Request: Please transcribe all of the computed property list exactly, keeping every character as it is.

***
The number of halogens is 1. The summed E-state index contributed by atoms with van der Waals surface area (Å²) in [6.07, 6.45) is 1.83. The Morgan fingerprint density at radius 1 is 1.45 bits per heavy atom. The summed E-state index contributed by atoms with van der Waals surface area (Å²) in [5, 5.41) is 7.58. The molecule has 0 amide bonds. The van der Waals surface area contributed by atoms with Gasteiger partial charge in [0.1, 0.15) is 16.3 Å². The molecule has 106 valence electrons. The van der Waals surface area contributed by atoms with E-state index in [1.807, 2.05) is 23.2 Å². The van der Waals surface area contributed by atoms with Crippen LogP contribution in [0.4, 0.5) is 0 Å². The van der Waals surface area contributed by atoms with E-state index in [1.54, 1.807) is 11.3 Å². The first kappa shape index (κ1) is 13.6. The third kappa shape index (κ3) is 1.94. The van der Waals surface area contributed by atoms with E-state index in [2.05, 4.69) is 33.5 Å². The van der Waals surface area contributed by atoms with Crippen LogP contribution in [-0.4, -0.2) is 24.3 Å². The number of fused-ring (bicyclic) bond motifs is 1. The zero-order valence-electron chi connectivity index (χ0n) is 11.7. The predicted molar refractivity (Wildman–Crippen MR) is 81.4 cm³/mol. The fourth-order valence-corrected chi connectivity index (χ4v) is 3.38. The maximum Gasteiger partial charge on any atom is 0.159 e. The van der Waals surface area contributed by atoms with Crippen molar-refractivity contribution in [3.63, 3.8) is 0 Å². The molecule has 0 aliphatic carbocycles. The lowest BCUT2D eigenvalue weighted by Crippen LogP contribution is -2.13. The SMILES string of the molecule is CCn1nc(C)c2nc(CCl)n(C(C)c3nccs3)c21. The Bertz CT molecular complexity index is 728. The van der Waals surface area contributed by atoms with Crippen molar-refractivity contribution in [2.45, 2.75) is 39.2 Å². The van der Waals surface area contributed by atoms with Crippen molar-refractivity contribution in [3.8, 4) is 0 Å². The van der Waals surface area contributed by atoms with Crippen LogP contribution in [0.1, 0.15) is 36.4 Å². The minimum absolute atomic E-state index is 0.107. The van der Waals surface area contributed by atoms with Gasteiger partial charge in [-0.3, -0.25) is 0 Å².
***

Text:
The number of halogens is 1. The summed E-state index contributed by atoms with van der Waals surface area (Å²) in [6.07, 6.45) is 1.83. The Morgan fingerprint density at radius 1 is 1.45 bits per heavy atom. The summed E-state index contributed by atoms with van der Waals surface area (Å²) in [5, 5.41) is 7.58. The molecule has 0 amide bonds. The van der Waals surface area contributed by atoms with Gasteiger partial charge in [0.1, 0.15) is 16.3 Å². The molecule has 106 valence electrons. The van der Waals surface area contributed by atoms with E-state index in [1.807, 2.05) is 23.2 Å². The van der Waals surface area contributed by atoms with Crippen LogP contribution in [0.4, 0.5) is 0 Å². The van der Waals surface area contributed by atoms with E-state index in [1.54, 1.807) is 11.3 Å². The first kappa shape index (κ1) is 13.6. The third kappa shape index (κ3) is 1.94. The van der Waals surface area contributed by atoms with E-state index in [2.05, 4.69) is 33.5 Å². The van der Waals surface area contributed by atoms with Crippen LogP contribution in [-0.4, -0.2) is 24.3 Å². The number of fused-ring (bicyclic) bond motifs is 1. The zero-order valence-electron chi connectivity index (χ0n) is 11.7. The predicted molar refractivity (Wildman–Crippen MR) is 81.4 cm³/mol. The fourth-order valence-corrected chi connectivity index (χ4v) is 3.38. The maximum Gasteiger partial charge on any atom is 0.159 e. The van der Waals surface area contributed by atoms with Crippen molar-refractivity contribution in [3.63, 3.8) is 0 Å². The molecule has 0 aliphatic carbocycles. The lowest BCUT2D eigenvalue weighted by Crippen LogP contribution is -2.13. The SMILES string of the molecule is CCn1nc(C)c2nc(CCl)n(C(C)c3nccs3)c21. The Bertz CT molecular complexity index is 728. The van der Waals surface area contributed by atoms with Crippen molar-refractivity contribution in [2.45, 2.75) is 39.2 Å². The van der Waals surface area contributed by atoms with Crippen molar-refractivity contribution in [3.8, 4) is 0 Å². The van der Waals surface area contributed by atoms with Crippen LogP contribution in [0.1, 0.15) is 36.4 Å². The minimum absolute atomic E-state index is 0.107. The van der Waals surface area contributed by atoms with Gasteiger partial charge in [-0.3, -0.25) is 0 Å².